As I write this, my dog Skip is curled up by my side keeping me warm and catching a cat nap. I love dogs. Almost all of my fondest memories include them. I am amazed by their capacity to love, to nurture and comfort, to make life more fun.
So when I listened to Andrew Root on a podcast tell the story behind writing The Grace of Dogs, I knew it had to be my first read of 2018.
Root has two children and works as a theologian. His lab, Kirby, got sick suddenly and the family was called in to say goodbye. Root's young son, Owen, spontaneously gave the dying dog communion.
“Owen walked out to the lobby and returned with a dog treat and a paper cup he’d filled with water. Silently and purposefully, he knelt before Kirby’s body, placed the tiny dog bone on Kirby’s back, and, dipping his finger in the water, reverently made the sign of the cross on Kirby’s forehead. Then he lifted his hands to heaven like a priest at the altar, looked up, and whispered, ‘I love you, Kirby. Goodbye.’”
That moment haunted Root and in the days following Kirby's death, he was inspired to write The Grace of Dogs.
Researched like a meticulous theologian, Root dives into the history of dogs and humans. He uses a cerebral approach to put words to a subject that reaches deep into our souls and psyches.
“When I see a dog bowing in play, I’m reminded that doggy play with humans is actually part of a more meaningful act, a spiritual one that ties us more closely to each other and that leads us deeper into mystery and wonder, maybe even to touching the bliss of God.”
Our love of dogs defies words yet Root puts forth some theories on how this phenomenon evolved and why. I'm glad I invested the time to read these theories and learn more about the heart behind the relationship.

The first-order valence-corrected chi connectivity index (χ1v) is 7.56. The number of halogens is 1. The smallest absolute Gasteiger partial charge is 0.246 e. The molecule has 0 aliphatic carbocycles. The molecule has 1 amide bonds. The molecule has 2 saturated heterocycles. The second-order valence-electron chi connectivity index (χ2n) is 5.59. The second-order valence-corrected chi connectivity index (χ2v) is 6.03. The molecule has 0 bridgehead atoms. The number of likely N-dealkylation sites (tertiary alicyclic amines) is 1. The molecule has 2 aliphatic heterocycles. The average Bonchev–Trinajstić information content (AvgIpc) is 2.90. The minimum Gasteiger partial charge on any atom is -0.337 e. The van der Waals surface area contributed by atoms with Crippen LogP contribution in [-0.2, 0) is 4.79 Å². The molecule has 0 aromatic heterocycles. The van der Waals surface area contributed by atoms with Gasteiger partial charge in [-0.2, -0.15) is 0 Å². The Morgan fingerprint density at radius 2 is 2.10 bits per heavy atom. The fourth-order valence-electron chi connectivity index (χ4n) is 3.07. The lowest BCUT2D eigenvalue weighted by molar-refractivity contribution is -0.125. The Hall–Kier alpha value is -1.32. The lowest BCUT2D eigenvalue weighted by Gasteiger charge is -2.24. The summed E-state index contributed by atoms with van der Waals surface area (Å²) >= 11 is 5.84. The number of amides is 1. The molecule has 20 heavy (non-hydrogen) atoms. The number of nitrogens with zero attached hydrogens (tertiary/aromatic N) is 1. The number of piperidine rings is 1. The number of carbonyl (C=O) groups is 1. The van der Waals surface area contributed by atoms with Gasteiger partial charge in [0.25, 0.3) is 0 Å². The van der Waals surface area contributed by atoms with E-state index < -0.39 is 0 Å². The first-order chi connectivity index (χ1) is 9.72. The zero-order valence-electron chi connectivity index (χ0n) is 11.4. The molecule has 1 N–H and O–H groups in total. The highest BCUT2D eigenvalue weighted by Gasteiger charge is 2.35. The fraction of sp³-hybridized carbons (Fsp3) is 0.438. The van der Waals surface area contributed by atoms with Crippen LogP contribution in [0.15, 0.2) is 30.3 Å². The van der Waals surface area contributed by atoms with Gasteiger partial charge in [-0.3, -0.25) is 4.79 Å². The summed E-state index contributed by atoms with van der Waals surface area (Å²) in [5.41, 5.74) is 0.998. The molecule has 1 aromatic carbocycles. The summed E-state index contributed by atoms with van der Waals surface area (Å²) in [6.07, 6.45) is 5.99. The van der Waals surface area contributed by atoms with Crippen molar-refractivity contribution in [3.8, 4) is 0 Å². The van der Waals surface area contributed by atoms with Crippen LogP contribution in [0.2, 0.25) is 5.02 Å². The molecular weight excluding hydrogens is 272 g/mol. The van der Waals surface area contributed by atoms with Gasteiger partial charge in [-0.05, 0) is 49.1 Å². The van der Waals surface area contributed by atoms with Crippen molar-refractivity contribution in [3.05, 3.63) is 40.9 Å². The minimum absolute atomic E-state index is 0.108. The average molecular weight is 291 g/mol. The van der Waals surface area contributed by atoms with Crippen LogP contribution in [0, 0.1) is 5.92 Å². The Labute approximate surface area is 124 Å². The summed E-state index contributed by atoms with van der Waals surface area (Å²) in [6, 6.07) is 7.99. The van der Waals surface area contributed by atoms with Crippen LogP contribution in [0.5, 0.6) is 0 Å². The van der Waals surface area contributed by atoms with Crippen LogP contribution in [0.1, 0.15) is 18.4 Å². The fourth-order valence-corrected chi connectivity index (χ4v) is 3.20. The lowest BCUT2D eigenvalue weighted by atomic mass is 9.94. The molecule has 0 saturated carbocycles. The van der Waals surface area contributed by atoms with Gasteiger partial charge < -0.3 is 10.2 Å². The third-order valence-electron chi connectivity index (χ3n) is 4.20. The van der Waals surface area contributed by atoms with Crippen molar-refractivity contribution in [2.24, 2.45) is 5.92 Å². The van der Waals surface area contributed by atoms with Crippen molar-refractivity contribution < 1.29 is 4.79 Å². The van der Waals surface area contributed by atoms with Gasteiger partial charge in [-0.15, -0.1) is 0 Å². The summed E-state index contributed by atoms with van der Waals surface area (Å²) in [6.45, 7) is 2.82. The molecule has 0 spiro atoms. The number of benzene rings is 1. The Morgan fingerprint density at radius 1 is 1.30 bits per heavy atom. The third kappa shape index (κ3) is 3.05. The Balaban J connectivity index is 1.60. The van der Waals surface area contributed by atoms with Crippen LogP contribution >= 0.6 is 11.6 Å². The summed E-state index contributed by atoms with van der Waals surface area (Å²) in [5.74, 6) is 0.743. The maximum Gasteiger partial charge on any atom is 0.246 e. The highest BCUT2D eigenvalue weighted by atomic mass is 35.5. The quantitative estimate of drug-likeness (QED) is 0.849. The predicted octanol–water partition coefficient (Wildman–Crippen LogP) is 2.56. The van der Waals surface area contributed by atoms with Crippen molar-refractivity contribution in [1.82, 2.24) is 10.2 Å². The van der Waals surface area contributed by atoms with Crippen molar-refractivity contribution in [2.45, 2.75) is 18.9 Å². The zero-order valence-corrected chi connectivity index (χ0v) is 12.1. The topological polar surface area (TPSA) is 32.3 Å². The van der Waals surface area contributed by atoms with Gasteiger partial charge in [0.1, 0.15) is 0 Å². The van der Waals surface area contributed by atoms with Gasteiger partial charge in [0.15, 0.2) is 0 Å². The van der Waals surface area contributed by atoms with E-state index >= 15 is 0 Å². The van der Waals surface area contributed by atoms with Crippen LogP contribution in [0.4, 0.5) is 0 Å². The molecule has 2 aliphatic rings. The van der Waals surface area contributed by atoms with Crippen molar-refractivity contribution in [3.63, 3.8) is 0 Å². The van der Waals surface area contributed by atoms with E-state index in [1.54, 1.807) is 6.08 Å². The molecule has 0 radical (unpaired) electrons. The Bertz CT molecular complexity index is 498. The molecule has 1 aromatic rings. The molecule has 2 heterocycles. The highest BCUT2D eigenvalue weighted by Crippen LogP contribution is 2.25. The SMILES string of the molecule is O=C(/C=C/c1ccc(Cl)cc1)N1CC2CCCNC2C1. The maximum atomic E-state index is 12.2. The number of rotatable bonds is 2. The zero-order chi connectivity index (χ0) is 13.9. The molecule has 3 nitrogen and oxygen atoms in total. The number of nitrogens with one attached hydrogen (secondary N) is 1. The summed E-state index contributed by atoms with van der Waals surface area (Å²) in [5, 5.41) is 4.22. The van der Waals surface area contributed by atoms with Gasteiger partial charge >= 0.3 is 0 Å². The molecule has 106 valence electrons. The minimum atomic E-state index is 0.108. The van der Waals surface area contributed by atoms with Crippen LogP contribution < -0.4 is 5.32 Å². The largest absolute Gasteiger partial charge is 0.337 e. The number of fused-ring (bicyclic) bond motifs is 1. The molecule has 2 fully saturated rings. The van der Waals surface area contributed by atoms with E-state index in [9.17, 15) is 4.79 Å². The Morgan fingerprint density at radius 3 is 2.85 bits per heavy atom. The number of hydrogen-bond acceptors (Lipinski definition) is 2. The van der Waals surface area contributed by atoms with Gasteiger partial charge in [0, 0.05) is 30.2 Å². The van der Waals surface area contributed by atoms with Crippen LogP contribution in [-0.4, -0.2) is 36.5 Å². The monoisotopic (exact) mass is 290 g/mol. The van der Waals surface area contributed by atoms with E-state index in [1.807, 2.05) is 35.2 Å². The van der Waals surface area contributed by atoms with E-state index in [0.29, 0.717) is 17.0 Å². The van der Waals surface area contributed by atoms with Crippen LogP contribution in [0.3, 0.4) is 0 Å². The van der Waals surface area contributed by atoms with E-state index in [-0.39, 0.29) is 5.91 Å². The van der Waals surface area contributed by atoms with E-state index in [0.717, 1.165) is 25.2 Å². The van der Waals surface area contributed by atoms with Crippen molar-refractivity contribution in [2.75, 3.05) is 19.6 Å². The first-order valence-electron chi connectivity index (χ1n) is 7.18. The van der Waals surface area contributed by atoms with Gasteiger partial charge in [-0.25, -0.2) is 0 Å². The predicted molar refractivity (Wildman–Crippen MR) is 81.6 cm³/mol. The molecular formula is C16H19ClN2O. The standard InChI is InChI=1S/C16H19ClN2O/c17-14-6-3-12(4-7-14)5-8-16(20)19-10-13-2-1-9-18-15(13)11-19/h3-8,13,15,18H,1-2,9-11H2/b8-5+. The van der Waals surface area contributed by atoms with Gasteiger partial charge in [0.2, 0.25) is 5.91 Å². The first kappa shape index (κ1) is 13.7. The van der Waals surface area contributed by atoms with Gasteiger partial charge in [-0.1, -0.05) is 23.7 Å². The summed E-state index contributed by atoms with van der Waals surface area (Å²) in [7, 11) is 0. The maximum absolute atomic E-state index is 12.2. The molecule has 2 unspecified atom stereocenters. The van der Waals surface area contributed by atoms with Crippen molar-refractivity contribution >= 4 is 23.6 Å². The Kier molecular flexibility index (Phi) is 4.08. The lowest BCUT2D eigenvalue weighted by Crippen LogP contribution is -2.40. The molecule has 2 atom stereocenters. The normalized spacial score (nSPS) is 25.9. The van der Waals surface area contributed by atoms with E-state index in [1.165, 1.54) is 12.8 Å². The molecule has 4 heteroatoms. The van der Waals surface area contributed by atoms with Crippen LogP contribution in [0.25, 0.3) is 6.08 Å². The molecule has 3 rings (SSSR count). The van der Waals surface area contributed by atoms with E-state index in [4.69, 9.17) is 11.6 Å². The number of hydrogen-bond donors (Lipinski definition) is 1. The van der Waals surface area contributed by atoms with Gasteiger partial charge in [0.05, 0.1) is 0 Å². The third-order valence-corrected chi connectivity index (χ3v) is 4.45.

Root discusses the power of face to face connection with our dogs, the calming we experience when our dog is by our side, the healing presence our pets offer us in times of distress or grief. He connects these gifts as the way God ministers to us and admits it is the theologian in him that sees such.
Root is a professor at Luther Seminary in St. Paul, Minnesota, whose research explores common life experiences, searching for their theological and spiritual meaning. In The Grace of Dogs, he has more than succeeded.
Root addresses the question we all hold even if we loathe admitting it: Will we see our dogs in heaven?
Root admits his own difficulty in answering that question for his son. He relays a story told of German theologian, Dietrich Bonhoeffer, when a weeping ten-year-old boy asked him the same question of his dog, named Mr. Wolf. Bonhoeffer explained in a letter to a friend that he felt dumbfounded and inept at answering this question. Bonhoeffer’s answer? “We know that you loved Mr. Wolf, and we know that God loves you. And we know that God loves all the animals. So, yes, yes, I think you will indeed see Mr. Wolf in heaven, for I believe that God loses nothing that God loves.”
The Grace of Dogs
A native of the Mississippi Delta, Gigi McMurray is a nurse practitioner outside Nashville, a passionate, thoughtful reader, and a dog and boy lover. She is married with three boys and a daughter-in-law. Below is Gigi's beloved Skip.